The News Corp. scandal reflects the human condition

Watching the News Corp. phone-hacking scandal unfold makes me both happy and sad.

My first response was satisfaction. Rupert Murdoch’s relentless drive to dominate the news industry on three continents, his well-documented ethical compromises in pursuit of his corporate goals, his creation of the disingenuous and destructive Fox News Channel: Watching the leader of this ethically corrupt enterprise being called to account, at last, gives me grim pleasure.

But after that satisfaction came sadness. Murdoch’s modus operandi epitomizes the greed, selfishness and sense of entitlement that underlies 21st-century global culture. It’s the same me-first focus that led to the 2008 financial crisis and has since blocked any real reforms, the same want-it-all worldview that has widened the chasm between the ultra-wealthy and the rest of society over the past 30 years, the same screw-your-neighbor ethos that ends in suburban sprawl.

The refusal of both Rupert and his son James to take responsibility for the company’s wrongdoing is achingly reminiscent of George Bush’s and Dick Cheney’s refusals to stand behind their aides and take responsibility for the errors and falsehoods that led the invasion of Iraq.

What really makes me gloomy is knowing that selfishness, greed and self-preservation are fundamental elements of the human condition, elements that more often than not triumph over grace and generosity. Greed ain’t one of the seven deadly sins for nothin’.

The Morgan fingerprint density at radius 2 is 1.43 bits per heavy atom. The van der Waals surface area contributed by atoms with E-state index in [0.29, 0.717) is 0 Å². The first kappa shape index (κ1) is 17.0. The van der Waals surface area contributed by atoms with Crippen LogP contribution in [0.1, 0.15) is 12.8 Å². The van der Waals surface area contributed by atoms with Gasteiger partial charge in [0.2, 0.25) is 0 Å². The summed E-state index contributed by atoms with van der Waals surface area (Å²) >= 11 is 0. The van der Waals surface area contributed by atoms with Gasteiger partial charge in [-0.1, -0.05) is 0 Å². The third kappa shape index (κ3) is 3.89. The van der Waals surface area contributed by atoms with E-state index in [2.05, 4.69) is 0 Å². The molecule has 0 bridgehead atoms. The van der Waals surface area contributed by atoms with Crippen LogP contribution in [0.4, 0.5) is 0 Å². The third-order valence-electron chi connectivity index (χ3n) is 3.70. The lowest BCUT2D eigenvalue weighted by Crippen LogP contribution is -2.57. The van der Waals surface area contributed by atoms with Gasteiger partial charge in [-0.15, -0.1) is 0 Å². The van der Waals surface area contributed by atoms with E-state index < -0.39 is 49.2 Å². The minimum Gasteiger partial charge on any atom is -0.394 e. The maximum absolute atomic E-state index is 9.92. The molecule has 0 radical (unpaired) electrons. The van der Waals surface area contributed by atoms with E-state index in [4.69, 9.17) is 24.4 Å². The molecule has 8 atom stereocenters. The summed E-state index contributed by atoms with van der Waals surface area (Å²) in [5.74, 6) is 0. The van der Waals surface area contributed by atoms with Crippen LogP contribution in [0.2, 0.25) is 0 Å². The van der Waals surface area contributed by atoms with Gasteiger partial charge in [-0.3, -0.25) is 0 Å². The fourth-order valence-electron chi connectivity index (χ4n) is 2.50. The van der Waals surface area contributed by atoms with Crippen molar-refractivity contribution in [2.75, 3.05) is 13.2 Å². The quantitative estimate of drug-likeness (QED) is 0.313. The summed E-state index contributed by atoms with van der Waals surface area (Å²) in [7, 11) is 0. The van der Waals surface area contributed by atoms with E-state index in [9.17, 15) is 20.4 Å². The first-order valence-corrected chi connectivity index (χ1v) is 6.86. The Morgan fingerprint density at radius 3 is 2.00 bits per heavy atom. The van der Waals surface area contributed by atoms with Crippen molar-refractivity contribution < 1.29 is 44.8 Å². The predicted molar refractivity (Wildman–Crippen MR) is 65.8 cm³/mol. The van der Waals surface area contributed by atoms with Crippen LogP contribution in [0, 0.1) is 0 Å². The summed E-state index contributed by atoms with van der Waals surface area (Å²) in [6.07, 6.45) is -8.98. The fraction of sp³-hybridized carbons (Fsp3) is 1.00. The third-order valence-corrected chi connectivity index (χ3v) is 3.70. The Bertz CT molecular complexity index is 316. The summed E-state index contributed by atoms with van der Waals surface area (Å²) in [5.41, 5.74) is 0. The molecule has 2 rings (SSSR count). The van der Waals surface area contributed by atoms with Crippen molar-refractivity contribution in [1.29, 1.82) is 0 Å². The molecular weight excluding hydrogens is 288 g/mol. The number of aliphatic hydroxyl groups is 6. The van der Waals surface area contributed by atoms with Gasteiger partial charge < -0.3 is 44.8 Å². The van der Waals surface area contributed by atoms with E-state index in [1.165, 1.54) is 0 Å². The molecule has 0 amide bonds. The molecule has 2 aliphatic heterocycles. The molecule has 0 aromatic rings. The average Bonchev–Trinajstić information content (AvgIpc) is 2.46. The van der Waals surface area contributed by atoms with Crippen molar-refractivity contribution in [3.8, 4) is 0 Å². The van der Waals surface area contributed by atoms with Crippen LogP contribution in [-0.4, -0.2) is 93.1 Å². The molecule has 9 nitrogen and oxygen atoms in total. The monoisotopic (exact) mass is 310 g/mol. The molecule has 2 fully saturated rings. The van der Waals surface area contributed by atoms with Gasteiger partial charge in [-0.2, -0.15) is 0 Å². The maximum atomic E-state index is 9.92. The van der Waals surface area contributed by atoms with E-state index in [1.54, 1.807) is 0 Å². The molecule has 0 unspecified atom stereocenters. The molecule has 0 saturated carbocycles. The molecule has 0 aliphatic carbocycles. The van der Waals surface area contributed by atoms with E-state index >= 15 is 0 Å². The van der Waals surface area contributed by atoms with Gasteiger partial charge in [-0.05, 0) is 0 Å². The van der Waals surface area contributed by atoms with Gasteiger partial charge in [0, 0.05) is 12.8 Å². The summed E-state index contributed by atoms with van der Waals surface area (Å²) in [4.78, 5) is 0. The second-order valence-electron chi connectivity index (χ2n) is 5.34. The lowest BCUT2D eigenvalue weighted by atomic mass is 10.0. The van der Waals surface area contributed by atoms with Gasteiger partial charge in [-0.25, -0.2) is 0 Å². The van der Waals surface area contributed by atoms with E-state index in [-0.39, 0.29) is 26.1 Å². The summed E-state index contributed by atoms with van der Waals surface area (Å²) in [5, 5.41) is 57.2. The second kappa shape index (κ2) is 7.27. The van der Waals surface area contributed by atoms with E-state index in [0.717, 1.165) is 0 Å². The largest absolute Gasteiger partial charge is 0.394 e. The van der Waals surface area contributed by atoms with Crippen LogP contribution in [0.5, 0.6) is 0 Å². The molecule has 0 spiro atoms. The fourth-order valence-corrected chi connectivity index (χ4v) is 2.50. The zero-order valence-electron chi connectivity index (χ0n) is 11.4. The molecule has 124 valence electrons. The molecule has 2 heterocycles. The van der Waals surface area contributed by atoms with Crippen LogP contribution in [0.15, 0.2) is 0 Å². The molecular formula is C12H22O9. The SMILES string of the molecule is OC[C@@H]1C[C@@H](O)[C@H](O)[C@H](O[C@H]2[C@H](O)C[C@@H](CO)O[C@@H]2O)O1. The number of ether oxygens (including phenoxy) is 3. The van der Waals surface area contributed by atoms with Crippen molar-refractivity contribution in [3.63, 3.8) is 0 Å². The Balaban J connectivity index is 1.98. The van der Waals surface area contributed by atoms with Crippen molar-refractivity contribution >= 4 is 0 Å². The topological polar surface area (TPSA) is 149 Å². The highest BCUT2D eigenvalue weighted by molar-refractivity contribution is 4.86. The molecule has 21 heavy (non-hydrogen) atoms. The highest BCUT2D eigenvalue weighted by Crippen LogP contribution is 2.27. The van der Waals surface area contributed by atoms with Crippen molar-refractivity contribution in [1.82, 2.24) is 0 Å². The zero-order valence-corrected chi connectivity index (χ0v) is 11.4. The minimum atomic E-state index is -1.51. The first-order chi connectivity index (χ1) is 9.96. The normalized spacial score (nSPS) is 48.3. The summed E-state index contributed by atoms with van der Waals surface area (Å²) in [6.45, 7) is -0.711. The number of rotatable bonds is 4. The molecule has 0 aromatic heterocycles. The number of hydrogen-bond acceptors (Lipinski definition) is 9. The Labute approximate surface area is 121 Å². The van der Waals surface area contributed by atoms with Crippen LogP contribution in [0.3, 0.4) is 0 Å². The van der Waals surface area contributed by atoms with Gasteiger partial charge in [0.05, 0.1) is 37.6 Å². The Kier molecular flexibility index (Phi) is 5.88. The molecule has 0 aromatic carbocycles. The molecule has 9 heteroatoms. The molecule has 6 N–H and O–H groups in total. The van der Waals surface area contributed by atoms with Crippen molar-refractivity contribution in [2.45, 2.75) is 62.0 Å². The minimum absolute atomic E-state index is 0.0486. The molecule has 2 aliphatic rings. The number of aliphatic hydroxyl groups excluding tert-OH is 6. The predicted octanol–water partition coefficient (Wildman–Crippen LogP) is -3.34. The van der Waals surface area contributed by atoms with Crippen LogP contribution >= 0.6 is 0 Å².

“I-I-me-me-mine,” the Beatles sang. That song remains the same.

Occasionally, a leader’s call for justice and sacrifice sounds above the eternal din of greed. Jimmy Carter was such a leader—and he was basically laughed out of the White House. He went on to lead by example in his post-Presidential life, but has any president since 1980 called for, or demonstrated, personal sacrifice?

It’s at this point that I shake myself and say, “Stop wallowing.” I’m essentially an optimist, and though greed may rule in the halls of power, goodness thrives elsewhere. I think of humanitarian aid workers. Social workers. Teachers. Nurses. Poets.

And journalists.

The journalists I know try to make the world better and fairer by showing how things really are. The few News Corp. journalists I know work at The Wall Street Journal, Barron’s and Fox News Latino, and the same impetus drives them. The journalists I know aren’t in this demanding career for the money (hah!) or for social status, to mingle with politicians or to bribe the cops for information. I can’t speak to the reporters, editors and producers at Murdoch’s British newspapers, the New York Post or Fox News Channel; I don’t know any. But I imagine that many, probably most, are responsible people who somehow ended up at News Corp. properties. After all, Murdoch owns an inordinate concentration of news outlets. (Blogger Robert Niles writes trenchantly about News Corp.’s  abuse of power here. And for a clear explanation of how phone hacking works, see David Strom’s July 19 post here.)

So another sad thing about this scandal is the stain it throws on the honest and ethical journalists who, I believe to my core, are the majority in the profession.

Plenty of food for discussion with my journalism classes in the fall semester, just a few weeks away.

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